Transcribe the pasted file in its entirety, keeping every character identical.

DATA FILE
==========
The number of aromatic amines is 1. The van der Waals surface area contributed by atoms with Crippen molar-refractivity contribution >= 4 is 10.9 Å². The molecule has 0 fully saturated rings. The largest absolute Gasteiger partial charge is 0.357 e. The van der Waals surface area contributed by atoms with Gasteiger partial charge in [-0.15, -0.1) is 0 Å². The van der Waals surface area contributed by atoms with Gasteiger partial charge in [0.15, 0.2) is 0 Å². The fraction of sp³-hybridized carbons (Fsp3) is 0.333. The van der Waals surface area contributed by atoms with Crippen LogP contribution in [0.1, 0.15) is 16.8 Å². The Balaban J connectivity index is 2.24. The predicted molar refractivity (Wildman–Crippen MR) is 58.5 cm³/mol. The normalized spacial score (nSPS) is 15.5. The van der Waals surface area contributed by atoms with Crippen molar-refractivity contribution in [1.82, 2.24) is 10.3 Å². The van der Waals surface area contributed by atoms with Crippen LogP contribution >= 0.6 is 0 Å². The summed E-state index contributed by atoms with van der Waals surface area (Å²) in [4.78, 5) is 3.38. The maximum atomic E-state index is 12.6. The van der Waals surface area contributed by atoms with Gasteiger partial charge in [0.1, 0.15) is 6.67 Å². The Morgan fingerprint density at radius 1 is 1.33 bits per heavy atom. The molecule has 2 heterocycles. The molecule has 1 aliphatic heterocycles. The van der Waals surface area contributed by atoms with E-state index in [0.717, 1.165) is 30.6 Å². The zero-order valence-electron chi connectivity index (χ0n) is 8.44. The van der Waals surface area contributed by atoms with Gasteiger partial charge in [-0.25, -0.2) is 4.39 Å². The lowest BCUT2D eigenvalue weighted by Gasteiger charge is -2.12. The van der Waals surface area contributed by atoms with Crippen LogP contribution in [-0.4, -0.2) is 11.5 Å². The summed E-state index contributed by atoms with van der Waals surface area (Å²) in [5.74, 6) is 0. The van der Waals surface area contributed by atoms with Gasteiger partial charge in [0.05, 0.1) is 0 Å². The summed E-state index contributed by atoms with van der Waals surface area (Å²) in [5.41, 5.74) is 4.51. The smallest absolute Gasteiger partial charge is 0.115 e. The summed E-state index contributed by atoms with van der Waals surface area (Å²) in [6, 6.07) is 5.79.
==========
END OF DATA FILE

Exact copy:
The number of aromatic amines is 1. The van der Waals surface area contributed by atoms with Crippen molar-refractivity contribution >= 4 is 10.9 Å². The molecule has 0 fully saturated rings. The largest absolute Gasteiger partial charge is 0.357 e. The van der Waals surface area contributed by atoms with Gasteiger partial charge in [-0.15, -0.1) is 0 Å². The van der Waals surface area contributed by atoms with Gasteiger partial charge in [0.15, 0.2) is 0 Å². The fraction of sp³-hybridized carbons (Fsp3) is 0.333. The van der Waals surface area contributed by atoms with Crippen LogP contribution in [0.1, 0.15) is 16.8 Å². The Balaban J connectivity index is 2.24. The predicted molar refractivity (Wildman–Crippen MR) is 58.5 cm³/mol. The normalized spacial score (nSPS) is 15.5. The van der Waals surface area contributed by atoms with Crippen molar-refractivity contribution in [1.82, 2.24) is 10.3 Å². The van der Waals surface area contributed by atoms with Crippen LogP contribution >= 0.6 is 0 Å². The summed E-state index contributed by atoms with van der Waals surface area (Å²) in [4.78, 5) is 3.38. The maximum atomic E-state index is 12.6. The van der Waals surface area contributed by atoms with Gasteiger partial charge in [0.1, 0.15) is 6.67 Å². The Morgan fingerprint density at radius 1 is 1.33 bits per heavy atom. The molecule has 2 heterocycles. The molecule has 1 aliphatic heterocycles. The van der Waals surface area contributed by atoms with E-state index in [0.717, 1.165) is 30.6 Å². The zero-order valence-electron chi connectivity index (χ0n) is 8.44. The van der Waals surface area contributed by atoms with Gasteiger partial charge in [-0.25, -0.2) is 4.39 Å². The lowest BCUT2D eigenvalue weighted by Gasteiger charge is -2.12. The van der Waals surface area contributed by atoms with Crippen LogP contribution in [-0.4, -0.2) is 11.5 Å². The summed E-state index contributed by atoms with van der Waals surface area (Å²) in [5.74, 6) is 0. The van der Waals surface area contributed by atoms with Gasteiger partial charge in [0.05, 0.1) is 0 Å². The summed E-state index contributed by atoms with van der Waals surface area (Å²) in [5.41, 5.74) is 4.51. The smallest absolute Gasteiger partial charge is 0.115 e. The summed E-state index contributed by atoms with van der Waals surface area (Å²) in [6, 6.07) is 5.79.